Consider this paradox: Americans overwhelmingly support President Obama's actions against the Islamic State so far—airstrikes and humanitarian assistance without ground troops—and yet they disapprove of Obama's handling of the ISIS crisis. Why the split mind?
The White House and its liberal media echo chamber says it has nothing to do with the president's job performance, which they find virtually flawless. Spokesman Dan Pfeiffer played the victim card: "The people who try to beat us up over these things will continue to do so." The Huffington Post blamed the American people; we're too stupid to know what's good for us.
Not everyone follows foreign policy all that closely: Nearly a third of Americans think the U.S. has bombed Syria recently, and nearly a quarter were willing to opine on nonexistent legislation addressing Ukraine. In the absence of extensive knowledge of U.S. military actions, many end up relying on other cues, like partisanship—in the most recent CNN/ORC poll, Democrats were nearly six times more likely than Republicans to say Obama was doing a good job handling ISIS.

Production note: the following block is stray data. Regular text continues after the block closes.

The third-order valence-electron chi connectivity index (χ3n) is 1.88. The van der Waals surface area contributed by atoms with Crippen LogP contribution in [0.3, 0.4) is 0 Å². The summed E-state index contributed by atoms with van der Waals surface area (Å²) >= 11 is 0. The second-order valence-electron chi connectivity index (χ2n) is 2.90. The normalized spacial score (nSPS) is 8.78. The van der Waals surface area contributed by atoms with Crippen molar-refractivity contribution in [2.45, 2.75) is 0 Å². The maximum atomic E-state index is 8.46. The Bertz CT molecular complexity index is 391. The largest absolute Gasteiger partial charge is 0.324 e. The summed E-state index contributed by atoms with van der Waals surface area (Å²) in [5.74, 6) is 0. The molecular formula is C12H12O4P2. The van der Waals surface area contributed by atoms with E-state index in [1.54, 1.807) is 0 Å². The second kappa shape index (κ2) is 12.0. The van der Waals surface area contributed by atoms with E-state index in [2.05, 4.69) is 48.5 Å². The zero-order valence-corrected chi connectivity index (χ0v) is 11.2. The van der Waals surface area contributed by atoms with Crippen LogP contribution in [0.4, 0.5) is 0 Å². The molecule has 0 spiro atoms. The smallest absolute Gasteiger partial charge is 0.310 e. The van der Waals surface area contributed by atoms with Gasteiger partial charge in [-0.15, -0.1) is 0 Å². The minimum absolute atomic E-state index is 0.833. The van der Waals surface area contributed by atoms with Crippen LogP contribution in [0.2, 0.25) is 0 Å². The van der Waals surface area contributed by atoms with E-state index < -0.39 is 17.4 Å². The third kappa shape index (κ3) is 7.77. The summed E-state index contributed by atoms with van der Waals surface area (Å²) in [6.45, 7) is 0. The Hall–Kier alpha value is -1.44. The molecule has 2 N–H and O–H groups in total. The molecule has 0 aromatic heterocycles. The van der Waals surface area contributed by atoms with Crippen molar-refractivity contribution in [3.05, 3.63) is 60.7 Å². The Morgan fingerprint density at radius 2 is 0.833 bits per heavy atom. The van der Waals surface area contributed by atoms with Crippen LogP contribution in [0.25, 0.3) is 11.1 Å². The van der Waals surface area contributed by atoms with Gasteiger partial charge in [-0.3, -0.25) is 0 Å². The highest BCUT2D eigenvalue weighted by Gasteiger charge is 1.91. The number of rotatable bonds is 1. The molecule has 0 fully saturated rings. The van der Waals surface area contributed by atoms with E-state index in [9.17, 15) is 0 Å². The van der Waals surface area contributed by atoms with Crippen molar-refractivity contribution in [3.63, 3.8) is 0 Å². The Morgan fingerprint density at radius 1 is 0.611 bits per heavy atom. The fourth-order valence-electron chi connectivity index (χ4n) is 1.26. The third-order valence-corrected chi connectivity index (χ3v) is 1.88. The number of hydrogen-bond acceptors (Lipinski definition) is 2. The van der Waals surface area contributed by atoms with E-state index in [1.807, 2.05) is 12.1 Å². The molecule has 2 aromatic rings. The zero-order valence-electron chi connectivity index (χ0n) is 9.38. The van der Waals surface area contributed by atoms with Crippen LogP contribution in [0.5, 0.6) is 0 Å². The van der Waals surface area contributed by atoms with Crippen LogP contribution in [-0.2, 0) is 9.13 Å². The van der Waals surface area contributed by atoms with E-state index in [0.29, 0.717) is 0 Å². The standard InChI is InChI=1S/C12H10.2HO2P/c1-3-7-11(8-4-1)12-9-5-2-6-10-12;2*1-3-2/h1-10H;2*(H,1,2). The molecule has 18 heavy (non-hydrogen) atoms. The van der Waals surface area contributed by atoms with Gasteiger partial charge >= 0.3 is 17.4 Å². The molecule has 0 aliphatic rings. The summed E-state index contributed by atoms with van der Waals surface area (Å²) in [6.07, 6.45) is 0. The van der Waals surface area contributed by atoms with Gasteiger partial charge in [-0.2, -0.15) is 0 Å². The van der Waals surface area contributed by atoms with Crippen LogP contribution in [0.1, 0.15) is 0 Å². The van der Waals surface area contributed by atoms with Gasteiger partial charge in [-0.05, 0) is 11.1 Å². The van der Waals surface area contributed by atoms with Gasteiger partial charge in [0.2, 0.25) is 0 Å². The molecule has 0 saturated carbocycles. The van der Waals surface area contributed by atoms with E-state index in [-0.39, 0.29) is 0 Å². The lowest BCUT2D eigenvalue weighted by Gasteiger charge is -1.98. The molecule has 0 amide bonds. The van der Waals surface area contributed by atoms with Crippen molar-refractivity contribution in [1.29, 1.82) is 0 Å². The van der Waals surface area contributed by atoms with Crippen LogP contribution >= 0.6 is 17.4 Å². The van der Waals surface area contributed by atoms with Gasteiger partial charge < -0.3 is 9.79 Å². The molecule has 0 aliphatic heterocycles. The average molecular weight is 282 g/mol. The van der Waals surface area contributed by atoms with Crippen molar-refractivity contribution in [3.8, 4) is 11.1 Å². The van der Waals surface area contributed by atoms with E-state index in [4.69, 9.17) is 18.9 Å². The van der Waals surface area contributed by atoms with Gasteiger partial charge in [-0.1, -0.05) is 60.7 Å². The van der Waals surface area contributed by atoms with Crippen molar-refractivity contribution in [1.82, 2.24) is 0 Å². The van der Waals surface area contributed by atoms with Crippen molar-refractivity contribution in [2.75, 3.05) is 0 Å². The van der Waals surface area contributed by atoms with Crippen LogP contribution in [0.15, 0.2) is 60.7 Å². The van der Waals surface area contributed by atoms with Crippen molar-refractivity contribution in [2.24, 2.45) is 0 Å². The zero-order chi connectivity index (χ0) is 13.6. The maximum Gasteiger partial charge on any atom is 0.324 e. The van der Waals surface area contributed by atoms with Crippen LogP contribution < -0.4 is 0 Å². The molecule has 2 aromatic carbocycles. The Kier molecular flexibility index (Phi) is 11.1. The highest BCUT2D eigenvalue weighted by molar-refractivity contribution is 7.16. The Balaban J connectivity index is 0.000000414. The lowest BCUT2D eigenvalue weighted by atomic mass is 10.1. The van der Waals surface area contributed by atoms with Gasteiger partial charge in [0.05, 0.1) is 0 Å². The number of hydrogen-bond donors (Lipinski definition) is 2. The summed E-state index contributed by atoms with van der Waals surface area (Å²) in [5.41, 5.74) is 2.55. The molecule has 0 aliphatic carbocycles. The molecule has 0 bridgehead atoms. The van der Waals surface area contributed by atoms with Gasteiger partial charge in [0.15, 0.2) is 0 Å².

In defense of my fellow Americans, I have a different theory. It goes to the reason that just 37 percent of the public approve of Obama's handling of the ISIS crisis, according to a new CNN/ORC poll, and only 43 percent consider him a "strong leader" in a new ABC News/Washington Post poll.
- He doesn't seem to be taking the threat seriously enough.
- His assurances are habitually wrong.
- He stubbornly clings to his views.
For a sense of how much harm Obama has done to his image as commander in chief, read Peter Baker's analysis in The New York Times on Tuesday. He makes a powerful, if not unique, argument that Obama's assessment of the world is at odds with hard reality.
When President Obama addresses the nation on Wednesday to explain his plan to defeat Islamic extremists in Iraq and Syria, it is a fair bet he will not call them the "JV team."
Nor does he seem likely to describe Iraq as "sovereign, stable, and self-reliant" with a "representative government." And presumably he will not assert after more than a decade of conflict that "the tide of war is receding."
Those are Obama's past assurance, all proven wrong well after he abandoned them. There's more.